FRANKFURT (Reuters) - SVOLT Energy Technology, which was carved out of China’s Great Wall Motor Co, is aiming to start production of battery cells in Europe in early 2023, an executive said during the Frankfurt car show.
Site selection for the plant, which will involve an investment of over 2 billion euros ($2.21 billion), “will be completed by the end of the year,” Jeffrey Yambrick, vice president of international marketing and sales at SVOLT, said on Tuesday.
Germany was of particular interest to the group, general manager Hongxin Yang told Reuters on the sidelines of the show, adding SVOLT was in constructive talks with the German government as well as several federal states.
SVOLT was looking at five different locations in Europe, Yang said, adding the group was talking to multiple European carmakers about supply contracts, with the first deals to be struck in 2020.
“With some OEMs (original equipment manufacturers), we’ve come very far in our talks, with some we’re in the early stages,” he said.
SVOLT was actively seeking partnerships to get its European factory off the ground, and was “not entering the market as a standalone activity,” said Kai-Uwe Wollenhaupt, president of SVOLT Europe.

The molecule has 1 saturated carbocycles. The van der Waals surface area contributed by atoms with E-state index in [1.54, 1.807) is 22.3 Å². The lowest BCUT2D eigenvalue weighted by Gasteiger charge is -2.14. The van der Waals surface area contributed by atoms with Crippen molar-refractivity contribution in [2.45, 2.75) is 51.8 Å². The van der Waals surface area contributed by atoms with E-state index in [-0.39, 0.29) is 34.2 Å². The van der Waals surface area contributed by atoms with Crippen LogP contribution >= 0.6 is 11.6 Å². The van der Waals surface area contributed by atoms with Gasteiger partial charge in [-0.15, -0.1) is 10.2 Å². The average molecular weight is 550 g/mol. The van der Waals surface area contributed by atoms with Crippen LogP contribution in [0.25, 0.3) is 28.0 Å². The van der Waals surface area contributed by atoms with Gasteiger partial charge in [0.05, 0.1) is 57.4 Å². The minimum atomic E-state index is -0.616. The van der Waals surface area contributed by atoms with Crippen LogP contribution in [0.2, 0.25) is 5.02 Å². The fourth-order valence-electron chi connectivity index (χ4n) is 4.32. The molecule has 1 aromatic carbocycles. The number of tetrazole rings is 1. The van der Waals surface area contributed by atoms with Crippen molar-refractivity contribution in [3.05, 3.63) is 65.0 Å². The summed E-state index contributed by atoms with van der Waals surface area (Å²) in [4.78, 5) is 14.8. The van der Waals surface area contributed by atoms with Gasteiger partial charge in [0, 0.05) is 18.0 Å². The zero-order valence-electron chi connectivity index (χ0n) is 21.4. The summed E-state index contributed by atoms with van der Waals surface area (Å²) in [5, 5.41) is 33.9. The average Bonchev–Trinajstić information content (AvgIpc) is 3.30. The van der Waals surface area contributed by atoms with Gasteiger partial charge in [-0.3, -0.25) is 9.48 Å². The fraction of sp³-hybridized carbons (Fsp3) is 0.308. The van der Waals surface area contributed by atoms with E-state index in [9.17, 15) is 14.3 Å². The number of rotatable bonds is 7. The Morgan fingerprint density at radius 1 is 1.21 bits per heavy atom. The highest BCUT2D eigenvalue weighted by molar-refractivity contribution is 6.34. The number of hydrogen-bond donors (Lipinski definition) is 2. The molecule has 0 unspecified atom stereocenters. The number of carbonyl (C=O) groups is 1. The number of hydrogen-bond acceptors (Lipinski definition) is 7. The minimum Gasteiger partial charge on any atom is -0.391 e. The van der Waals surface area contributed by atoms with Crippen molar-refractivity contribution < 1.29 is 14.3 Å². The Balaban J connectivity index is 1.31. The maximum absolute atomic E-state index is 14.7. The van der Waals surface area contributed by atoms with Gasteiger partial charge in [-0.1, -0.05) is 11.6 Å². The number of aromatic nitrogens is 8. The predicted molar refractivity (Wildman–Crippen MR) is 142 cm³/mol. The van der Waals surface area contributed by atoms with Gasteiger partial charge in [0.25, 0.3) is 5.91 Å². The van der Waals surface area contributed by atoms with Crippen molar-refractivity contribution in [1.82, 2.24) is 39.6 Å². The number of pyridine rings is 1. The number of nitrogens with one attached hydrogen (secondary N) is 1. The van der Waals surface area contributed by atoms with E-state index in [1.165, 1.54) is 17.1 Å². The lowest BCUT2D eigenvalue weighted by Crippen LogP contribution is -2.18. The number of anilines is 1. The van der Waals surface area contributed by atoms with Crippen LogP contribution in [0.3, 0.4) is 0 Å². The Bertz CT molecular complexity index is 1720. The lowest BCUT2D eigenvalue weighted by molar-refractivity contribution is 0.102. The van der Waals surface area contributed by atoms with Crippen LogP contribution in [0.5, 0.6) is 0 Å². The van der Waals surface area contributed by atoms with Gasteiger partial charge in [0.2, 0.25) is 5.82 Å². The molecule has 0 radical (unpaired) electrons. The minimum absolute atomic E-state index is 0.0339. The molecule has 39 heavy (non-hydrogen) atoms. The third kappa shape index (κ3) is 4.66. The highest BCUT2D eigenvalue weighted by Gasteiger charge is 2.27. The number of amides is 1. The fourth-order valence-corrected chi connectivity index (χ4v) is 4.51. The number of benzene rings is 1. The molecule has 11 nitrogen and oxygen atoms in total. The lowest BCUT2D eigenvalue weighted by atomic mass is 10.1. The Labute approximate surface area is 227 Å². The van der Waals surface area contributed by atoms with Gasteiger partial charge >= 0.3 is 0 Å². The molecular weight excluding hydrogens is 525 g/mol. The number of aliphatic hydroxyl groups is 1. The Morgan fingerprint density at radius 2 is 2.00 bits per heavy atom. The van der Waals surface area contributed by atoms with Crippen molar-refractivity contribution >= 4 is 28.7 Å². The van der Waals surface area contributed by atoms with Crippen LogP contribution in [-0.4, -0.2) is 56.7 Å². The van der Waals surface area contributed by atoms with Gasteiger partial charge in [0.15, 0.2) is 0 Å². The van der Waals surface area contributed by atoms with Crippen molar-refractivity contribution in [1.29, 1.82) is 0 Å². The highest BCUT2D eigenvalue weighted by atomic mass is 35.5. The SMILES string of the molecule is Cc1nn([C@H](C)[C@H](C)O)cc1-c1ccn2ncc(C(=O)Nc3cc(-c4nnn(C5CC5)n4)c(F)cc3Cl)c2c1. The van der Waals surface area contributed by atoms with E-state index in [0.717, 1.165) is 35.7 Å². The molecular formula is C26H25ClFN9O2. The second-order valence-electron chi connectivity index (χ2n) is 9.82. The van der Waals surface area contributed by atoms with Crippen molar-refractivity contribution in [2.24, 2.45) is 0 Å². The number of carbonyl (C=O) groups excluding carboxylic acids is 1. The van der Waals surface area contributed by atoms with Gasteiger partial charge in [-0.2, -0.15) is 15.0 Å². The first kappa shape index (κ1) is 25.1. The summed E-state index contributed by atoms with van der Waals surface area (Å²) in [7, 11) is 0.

The European plant, announced earlier this year, will ramp up annual production to 24 gigawatt hours by 2025, Yang said.
The group, in presentation slides shown at the show, also pointed to eastern Europe as a possible location for the plant.
Rival Contemporary Amperex Technology Co is spending up to 1.8 billion euros to build a battery cell-production site in the German city of Erfurt, one of a growing number of Asian players setting up shop in Europe.
SVOLT’s Yang said the group was also in talks with forklift makers in Europe and North America about potential supply deals.
Editing by Michelle Martin and Bernadette Baum